In recent months, Italy has ramped up its coronavirus testing astronomically. Back in March the southern European nation was processing twenty to thirty thousand tests per day. Now well over one hundred thousand government-financed tests are processed daily—or at least those are the numbers the government claims.
As the amount of tests increases, however, so do concerns for accuracy.
On October 9, 33-year old Lorenzo Vieri from Tuscany spoke with Notizie.it about a coronavirus test result he received for his son, Guglielmo. Only problem is Gugliemo died in 2019, when he was just one month old, of cardiac arrest caused by a severe head malformation.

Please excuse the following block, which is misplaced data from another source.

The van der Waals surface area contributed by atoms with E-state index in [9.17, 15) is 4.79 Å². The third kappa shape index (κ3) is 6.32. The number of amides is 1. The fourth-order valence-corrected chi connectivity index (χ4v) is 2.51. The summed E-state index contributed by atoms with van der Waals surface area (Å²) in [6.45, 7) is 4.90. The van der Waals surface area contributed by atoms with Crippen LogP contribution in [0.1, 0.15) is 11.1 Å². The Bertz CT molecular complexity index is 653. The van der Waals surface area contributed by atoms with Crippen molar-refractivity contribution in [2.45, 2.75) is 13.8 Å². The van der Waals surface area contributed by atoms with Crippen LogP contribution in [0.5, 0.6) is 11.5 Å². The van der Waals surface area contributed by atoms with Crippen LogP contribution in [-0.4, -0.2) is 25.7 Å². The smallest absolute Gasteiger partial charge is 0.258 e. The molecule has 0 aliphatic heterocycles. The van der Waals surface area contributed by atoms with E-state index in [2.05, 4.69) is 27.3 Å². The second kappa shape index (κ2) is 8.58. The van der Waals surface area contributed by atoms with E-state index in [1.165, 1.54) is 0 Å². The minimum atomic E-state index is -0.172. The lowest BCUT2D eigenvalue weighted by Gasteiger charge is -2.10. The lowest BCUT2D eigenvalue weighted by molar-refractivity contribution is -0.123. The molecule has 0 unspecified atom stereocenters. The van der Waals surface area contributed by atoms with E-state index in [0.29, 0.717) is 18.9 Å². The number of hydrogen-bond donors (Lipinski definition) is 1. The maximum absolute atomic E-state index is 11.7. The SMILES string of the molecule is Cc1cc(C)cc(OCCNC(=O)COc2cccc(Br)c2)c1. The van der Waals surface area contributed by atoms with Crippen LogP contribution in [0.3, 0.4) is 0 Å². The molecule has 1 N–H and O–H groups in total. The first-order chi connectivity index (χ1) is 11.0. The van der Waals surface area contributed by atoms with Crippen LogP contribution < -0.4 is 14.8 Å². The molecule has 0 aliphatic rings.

“My son died 18 months ago, but today the ASL (Local Heath Unit) sent me the result of his swab for Covid-19,” Vieri explained.
Though deceased individuals receiving coronavirus test results in the mail is certainly an issue, it is not the only flaw with Italy’s mass-testing.
There is no record of which cases are asymptomatic; which have severe symptoms; and which are admitted to the hospital and, moreover, the intensive care unit. Thus even if the numbers were accurate—which does not appear to be the case—the severity of the virus within the nation cannot be measured.